I have written a little about changes to higher education in the UK here, specifically the shift to business-model approaches to research. The Texas Public Policy Foundation think tank recently proposed “seven breakthrough solutions” for public higher education in Texas. Dean Randy Diehl and a committee from the University of Texas at Austin’s College of Liberal Arts wrote a clear and detailed counter-argument to each of the proposals. On impact and the humanities:
We are also concerned by Mr. Sandefer’s suggestion that specialized academic articles with limited readerships lack real value. This outlook could affect scholarship in such fields as mathematics, natural sciences and social sciences in which seemingly narrow findings have the potential to change human understanding.
We are especially concerned it will inhibit research in the humanities and we take issue with the idea that the value of research can be judged by its immediate impact or reduced to a monetary figure. Humanities research helps citizens better understand the world in which they live and the overall human condition. It provides the history, cultural contexts, and ethical framework needed to make sense of changes in society.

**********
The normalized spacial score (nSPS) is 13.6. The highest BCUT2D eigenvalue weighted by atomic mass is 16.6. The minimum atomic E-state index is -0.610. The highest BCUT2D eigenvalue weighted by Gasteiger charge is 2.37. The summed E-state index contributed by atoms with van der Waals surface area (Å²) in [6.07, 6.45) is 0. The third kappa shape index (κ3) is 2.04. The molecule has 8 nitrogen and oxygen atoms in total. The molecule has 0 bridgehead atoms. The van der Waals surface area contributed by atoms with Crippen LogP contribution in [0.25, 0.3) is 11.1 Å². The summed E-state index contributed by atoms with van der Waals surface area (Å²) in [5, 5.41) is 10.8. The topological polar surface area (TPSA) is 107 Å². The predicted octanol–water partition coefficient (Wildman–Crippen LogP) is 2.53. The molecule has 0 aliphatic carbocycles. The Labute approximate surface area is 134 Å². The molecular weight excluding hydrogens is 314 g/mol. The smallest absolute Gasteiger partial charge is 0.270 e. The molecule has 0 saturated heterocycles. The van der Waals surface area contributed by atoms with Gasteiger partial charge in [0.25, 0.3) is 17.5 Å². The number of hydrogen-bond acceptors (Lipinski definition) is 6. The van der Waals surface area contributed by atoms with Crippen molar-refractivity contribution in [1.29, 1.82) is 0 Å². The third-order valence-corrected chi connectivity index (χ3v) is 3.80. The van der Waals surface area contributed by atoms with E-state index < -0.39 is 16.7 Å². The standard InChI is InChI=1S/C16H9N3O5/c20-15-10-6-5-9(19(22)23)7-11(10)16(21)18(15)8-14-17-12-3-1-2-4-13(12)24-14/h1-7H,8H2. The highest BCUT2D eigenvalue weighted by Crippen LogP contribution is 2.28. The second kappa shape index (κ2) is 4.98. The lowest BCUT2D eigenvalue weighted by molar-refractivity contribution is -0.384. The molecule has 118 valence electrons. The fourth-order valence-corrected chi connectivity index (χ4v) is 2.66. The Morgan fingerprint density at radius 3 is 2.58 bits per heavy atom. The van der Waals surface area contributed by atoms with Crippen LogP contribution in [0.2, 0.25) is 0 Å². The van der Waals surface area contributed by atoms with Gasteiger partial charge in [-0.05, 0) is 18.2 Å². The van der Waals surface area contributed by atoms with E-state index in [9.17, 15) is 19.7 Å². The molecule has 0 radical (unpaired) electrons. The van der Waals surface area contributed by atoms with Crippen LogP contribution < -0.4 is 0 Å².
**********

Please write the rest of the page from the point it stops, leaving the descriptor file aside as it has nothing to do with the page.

As in other disciplines, the impact of most humanities research is not immediately observable, nor guaranteed. It tends to work cumulatively over time and, for the most part, requires no start-up funds, research labs, or expensive equipment. Historians, philosophers and economists from the Greco-Roman periods through Voltaire, Hume, and Adam Smith, for example, all influenced the American founding fathers. These scholars’ impact was not fully known for decades or centuries, just as the value of much of today’s scholarship can’t be measured immediately.
The whole piece is worth reading. It is at once a response to a very specific threat and a clear distillation of the arguments we all need to get better at making. The strength of this defense rests not only on the claims themselves, but the way in which they are presented. Put another way, the defense depends upon the skill-set it so vigorously defends: critical thinking, clear arguments, close reading of the evidence…